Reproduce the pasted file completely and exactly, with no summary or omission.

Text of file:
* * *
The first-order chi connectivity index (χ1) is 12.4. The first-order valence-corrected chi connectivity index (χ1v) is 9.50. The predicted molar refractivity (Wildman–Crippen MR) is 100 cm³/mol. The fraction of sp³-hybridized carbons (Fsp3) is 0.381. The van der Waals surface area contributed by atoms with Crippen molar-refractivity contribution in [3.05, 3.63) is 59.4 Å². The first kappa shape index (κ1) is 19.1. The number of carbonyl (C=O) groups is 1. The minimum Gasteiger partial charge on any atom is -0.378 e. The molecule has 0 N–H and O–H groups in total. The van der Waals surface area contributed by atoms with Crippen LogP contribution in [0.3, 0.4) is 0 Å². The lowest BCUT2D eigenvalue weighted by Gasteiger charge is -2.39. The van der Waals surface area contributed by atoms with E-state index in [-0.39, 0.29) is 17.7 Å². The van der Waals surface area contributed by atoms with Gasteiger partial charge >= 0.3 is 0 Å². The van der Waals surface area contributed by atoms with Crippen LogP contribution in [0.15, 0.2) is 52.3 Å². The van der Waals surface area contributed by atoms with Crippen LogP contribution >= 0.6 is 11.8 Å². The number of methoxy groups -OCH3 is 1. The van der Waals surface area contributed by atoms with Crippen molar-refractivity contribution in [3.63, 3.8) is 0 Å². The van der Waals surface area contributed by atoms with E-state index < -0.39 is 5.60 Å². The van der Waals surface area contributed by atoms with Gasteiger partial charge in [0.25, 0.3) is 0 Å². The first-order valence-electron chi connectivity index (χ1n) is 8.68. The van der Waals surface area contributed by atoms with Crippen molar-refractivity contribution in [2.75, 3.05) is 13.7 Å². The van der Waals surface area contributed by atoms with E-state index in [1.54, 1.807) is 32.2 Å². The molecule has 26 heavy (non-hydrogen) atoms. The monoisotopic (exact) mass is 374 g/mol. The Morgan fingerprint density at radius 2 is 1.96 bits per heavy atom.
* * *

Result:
The first-order chi connectivity index (χ1) is 12.4. The first-order valence-corrected chi connectivity index (χ1v) is 9.50. The predicted molar refractivity (Wildman–Crippen MR) is 100 cm³/mol. The fraction of sp³-hybridized carbons (Fsp3) is 0.381. The van der Waals surface area contributed by atoms with Crippen molar-refractivity contribution in [3.05, 3.63) is 59.4 Å². The first kappa shape index (κ1) is 19.1. The number of carbonyl (C=O) groups is 1. The minimum Gasteiger partial charge on any atom is -0.378 e. The molecule has 0 N–H and O–H groups in total. The van der Waals surface area contributed by atoms with Crippen LogP contribution in [0.3, 0.4) is 0 Å². The lowest BCUT2D eigenvalue weighted by Gasteiger charge is -2.39. The van der Waals surface area contributed by atoms with E-state index in [-0.39, 0.29) is 17.7 Å². The van der Waals surface area contributed by atoms with Gasteiger partial charge >= 0.3 is 0 Å². The van der Waals surface area contributed by atoms with Crippen LogP contribution in [0.15, 0.2) is 52.3 Å². The van der Waals surface area contributed by atoms with Crippen LogP contribution >= 0.6 is 11.8 Å². The number of methoxy groups -OCH3 is 1. The van der Waals surface area contributed by atoms with Crippen molar-refractivity contribution in [3.63, 3.8) is 0 Å². The van der Waals surface area contributed by atoms with E-state index < -0.39 is 5.60 Å². The van der Waals surface area contributed by atoms with Gasteiger partial charge in [0.25, 0.3) is 0 Å². The first-order valence-electron chi connectivity index (χ1n) is 8.68. The van der Waals surface area contributed by atoms with Crippen molar-refractivity contribution in [2.75, 3.05) is 13.7 Å². The van der Waals surface area contributed by atoms with E-state index in [1.54, 1.807) is 32.2 Å². The molecule has 26 heavy (non-hydrogen) atoms. The monoisotopic (exact) mass is 374 g/mol. The Morgan fingerprint density at radius 2 is 1.96 bits per heavy atom.